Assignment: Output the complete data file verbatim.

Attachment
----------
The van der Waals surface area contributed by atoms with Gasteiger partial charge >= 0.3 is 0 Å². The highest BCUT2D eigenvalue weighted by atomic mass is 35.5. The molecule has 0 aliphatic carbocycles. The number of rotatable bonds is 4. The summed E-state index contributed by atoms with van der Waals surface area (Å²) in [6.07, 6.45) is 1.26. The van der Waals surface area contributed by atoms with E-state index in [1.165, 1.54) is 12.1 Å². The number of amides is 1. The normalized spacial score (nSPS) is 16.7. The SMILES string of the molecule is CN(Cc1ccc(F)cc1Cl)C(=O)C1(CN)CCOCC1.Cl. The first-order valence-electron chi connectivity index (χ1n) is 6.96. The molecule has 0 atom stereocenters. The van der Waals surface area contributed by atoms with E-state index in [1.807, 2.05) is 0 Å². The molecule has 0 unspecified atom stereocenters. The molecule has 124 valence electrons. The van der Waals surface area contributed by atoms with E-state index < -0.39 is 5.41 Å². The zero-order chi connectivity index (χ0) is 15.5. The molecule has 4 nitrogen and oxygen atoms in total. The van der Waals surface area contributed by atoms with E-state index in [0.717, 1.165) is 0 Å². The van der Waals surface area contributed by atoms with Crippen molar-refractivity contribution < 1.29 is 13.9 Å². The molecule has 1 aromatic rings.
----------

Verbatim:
The van der Waals surface area contributed by atoms with Gasteiger partial charge >= 0.3 is 0 Å². The highest BCUT2D eigenvalue weighted by atomic mass is 35.5. The molecule has 0 aliphatic carbocycles. The number of rotatable bonds is 4. The summed E-state index contributed by atoms with van der Waals surface area (Å²) in [6.07, 6.45) is 1.26. The van der Waals surface area contributed by atoms with E-state index in [1.165, 1.54) is 12.1 Å². The number of amides is 1. The normalized spacial score (nSPS) is 16.7. The SMILES string of the molecule is CN(Cc1ccc(F)cc1Cl)C(=O)C1(CN)CCOCC1.Cl. The first-order valence-electron chi connectivity index (χ1n) is 6.96. The molecule has 0 atom stereocenters. The van der Waals surface area contributed by atoms with E-state index in [1.807, 2.05) is 0 Å². The molecule has 0 unspecified atom stereocenters. The molecule has 124 valence electrons. The van der Waals surface area contributed by atoms with E-state index < -0.39 is 5.41 Å². The zero-order chi connectivity index (χ0) is 15.5. The molecule has 4 nitrogen and oxygen atoms in total. The van der Waals surface area contributed by atoms with E-state index in [0.717, 1.165) is 0 Å². The van der Waals surface area contributed by atoms with Crippen molar-refractivity contribution < 1.29 is 13.9 Å². The molecule has 1 aromatic rings.